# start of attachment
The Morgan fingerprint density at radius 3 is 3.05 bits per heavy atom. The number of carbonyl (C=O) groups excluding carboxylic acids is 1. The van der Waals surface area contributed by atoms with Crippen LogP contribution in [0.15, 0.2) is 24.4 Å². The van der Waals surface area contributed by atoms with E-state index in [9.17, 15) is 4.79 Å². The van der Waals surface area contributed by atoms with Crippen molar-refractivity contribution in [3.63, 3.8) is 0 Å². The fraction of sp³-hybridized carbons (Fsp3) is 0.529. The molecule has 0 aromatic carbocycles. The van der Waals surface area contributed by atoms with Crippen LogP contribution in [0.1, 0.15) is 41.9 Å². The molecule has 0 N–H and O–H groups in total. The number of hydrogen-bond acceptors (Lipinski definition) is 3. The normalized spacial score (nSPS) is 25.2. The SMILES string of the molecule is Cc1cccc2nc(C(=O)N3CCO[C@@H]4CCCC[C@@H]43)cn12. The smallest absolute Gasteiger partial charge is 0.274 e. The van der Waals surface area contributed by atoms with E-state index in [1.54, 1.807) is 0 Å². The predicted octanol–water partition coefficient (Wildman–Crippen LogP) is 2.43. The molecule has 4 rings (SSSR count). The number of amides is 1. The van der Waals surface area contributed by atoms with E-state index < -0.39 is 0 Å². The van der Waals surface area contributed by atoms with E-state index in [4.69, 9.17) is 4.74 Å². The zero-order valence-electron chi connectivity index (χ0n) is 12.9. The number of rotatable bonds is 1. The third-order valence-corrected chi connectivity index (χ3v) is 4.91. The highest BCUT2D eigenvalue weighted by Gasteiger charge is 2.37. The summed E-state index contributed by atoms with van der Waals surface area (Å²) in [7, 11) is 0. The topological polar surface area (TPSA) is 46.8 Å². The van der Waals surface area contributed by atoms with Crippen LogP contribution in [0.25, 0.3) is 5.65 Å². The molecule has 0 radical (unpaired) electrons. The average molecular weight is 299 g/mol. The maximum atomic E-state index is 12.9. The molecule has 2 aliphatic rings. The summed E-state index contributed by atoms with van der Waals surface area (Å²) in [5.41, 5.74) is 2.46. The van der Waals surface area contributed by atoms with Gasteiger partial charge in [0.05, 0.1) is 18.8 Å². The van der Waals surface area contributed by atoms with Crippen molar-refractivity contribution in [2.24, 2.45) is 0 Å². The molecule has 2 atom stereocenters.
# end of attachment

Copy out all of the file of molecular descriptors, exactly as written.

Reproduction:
The Morgan fingerprint density at radius 3 is 3.05 bits per heavy atom. The number of carbonyl (C=O) groups excluding carboxylic acids is 1. The van der Waals surface area contributed by atoms with Crippen LogP contribution in [0.15, 0.2) is 24.4 Å². The van der Waals surface area contributed by atoms with E-state index in [9.17, 15) is 4.79 Å². The van der Waals surface area contributed by atoms with Crippen molar-refractivity contribution in [3.63, 3.8) is 0 Å². The fraction of sp³-hybridized carbons (Fsp3) is 0.529. The molecule has 0 aromatic carbocycles. The van der Waals surface area contributed by atoms with Crippen LogP contribution in [0.1, 0.15) is 41.9 Å². The molecule has 0 N–H and O–H groups in total. The number of hydrogen-bond acceptors (Lipinski definition) is 3. The normalized spacial score (nSPS) is 25.2. The SMILES string of the molecule is Cc1cccc2nc(C(=O)N3CCO[C@@H]4CCCC[C@@H]43)cn12. The smallest absolute Gasteiger partial charge is 0.274 e. The van der Waals surface area contributed by atoms with E-state index in [1.54, 1.807) is 0 Å². The predicted octanol–water partition coefficient (Wildman–Crippen LogP) is 2.43. The molecule has 4 rings (SSSR count). The number of amides is 1. The van der Waals surface area contributed by atoms with E-state index < -0.39 is 0 Å². The van der Waals surface area contributed by atoms with E-state index in [4.69, 9.17) is 4.74 Å². The zero-order valence-electron chi connectivity index (χ0n) is 12.9. The number of rotatable bonds is 1. The third-order valence-corrected chi connectivity index (χ3v) is 4.91. The highest BCUT2D eigenvalue weighted by Gasteiger charge is 2.37. The summed E-state index contributed by atoms with van der Waals surface area (Å²) in [7, 11) is 0. The topological polar surface area (TPSA) is 46.8 Å². The van der Waals surface area contributed by atoms with Crippen LogP contribution in [0.25, 0.3) is 5.65 Å². The molecule has 0 radical (unpaired) electrons. The average molecular weight is 299 g/mol. The maximum atomic E-state index is 12.9. The molecule has 2 aliphatic rings. The summed E-state index contributed by atoms with van der Waals surface area (Å²) in [5.41, 5.74) is 2.46. The van der Waals surface area contributed by atoms with Gasteiger partial charge in [0.05, 0.1) is 18.8 Å². The van der Waals surface area contributed by atoms with Crippen molar-refractivity contribution in [2.24, 2.45) is 0 Å². The molecule has 2 atom stereocenters.